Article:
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White Philadelphia Catholic School Girls Behind Viral Blackface Video ‘No Longer Enrolled.’ Some Think They Got the ‘Easy Way Out’

A video that went viral last week on social media has led to two white teenage girls being “no longer enrolled” at St. Hubert Catholic School for Girls in Philadelphia, according to officials.

The video made a mockery of Black people, with one girl spraying black paint on another girl’s face while another girl laughed and recorded. The teens posted it on Snapchat with a Black History Month filter. The video found its way to Twitter and reached over 11 million views.

Screenshot (left) from viral blackface video, Front of St. Hubert Catholic Hight School (right). (Photos: YouTube screenshot/ABC 6 News)

The video sparked outrage on social media and in Philadelphia’s Black community, which led to the school being moved to remote learning due to protests that took place on campus. Several Black parents accused school administration and the Archdiocese of Philadelphia of ignoring repeated warnings about racism.

“I was paying for my child to get harassed and bullied and it’s not OK,” Nikole Hines, a Black parent, told The Philadelphia Inquirer at last Wednesday’s protest over the video.

Principal Gina Mackenzie and President Lizanne Pando sent out a letter to the parents on Feb. 11 with an update on the incident.

The letter stated on the first page:

“The severity of the situation at hand demanded and the repugnant nature of the behavior on the part of some of our students demanded that we swiftly conduct a thorough investigation that examined all possible facts. That process has concluded. As a result, the young women who responsible for this situation have been identified and they are no longer members of this school community.”

The language used didn’t clarify whether the students had been expelled or the parents decided to withdraw the students. That also sparked backlash from social media, where many suggested that the punishment was not harsh enough. Some people also stated that the school “protected” the students by not saying whether they were expelled.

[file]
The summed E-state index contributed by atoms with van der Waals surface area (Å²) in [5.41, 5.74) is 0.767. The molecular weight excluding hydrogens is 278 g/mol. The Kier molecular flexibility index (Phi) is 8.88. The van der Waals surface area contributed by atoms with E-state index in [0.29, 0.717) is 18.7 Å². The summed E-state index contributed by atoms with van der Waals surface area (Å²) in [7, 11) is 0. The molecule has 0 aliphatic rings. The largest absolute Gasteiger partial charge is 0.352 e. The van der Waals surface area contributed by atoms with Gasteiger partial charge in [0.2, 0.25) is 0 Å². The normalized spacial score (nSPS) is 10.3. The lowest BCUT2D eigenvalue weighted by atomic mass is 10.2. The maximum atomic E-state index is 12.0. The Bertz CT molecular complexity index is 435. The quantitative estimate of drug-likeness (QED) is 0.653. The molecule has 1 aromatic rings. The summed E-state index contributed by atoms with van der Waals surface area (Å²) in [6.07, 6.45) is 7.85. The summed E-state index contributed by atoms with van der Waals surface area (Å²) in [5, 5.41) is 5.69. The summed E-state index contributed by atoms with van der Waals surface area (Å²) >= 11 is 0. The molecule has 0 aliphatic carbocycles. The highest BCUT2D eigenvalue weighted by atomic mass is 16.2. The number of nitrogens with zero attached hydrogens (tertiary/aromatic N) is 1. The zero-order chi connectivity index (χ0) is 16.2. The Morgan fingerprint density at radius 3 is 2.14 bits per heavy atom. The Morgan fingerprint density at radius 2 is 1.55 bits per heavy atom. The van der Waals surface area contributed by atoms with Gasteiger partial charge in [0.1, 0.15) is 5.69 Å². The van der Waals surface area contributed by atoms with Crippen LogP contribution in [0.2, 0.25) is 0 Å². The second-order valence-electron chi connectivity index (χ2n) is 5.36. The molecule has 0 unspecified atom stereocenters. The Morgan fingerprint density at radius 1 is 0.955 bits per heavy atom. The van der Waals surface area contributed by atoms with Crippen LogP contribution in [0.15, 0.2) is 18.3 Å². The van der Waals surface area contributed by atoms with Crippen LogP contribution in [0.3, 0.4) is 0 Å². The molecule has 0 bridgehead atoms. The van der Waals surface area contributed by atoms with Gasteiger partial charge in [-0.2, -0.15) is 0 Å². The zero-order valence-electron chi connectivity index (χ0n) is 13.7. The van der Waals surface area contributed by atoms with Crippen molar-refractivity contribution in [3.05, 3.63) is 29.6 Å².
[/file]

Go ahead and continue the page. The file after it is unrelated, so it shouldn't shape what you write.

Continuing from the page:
“The question is not whether they are still enrolled, because the thinking behind it is still in the midst. The question is what made them think it was ok to make the video to begin with,” said Reginald Johnston on Twitter.

“Kicking them out of school I think was the easy way out, staying in school and being an outcast would have taught them a lot more about consequences,” another user wrote.

“Lovely white girls at a Catholic school being racist? No surprise,” one Twitter user wrote.

The school also mentioned in the letter that the students returned to the classrooms Monday, and there would be a heightened police presence on campus to ensure everyone’s safety, possibly in fear that more protests would occur. The letter also detailed that healing resources would be provided and new training for staff members on Feb. 20.

“As previously planned, the Anti-Defamation League will be offering Anti-Bias Workshops with our faculty, staff, and administration on February 20. We are also going to offer the peer-based training program that will lead to our designation as a No Place for Hate school,” said the principal and school president in the letter sent to parents.

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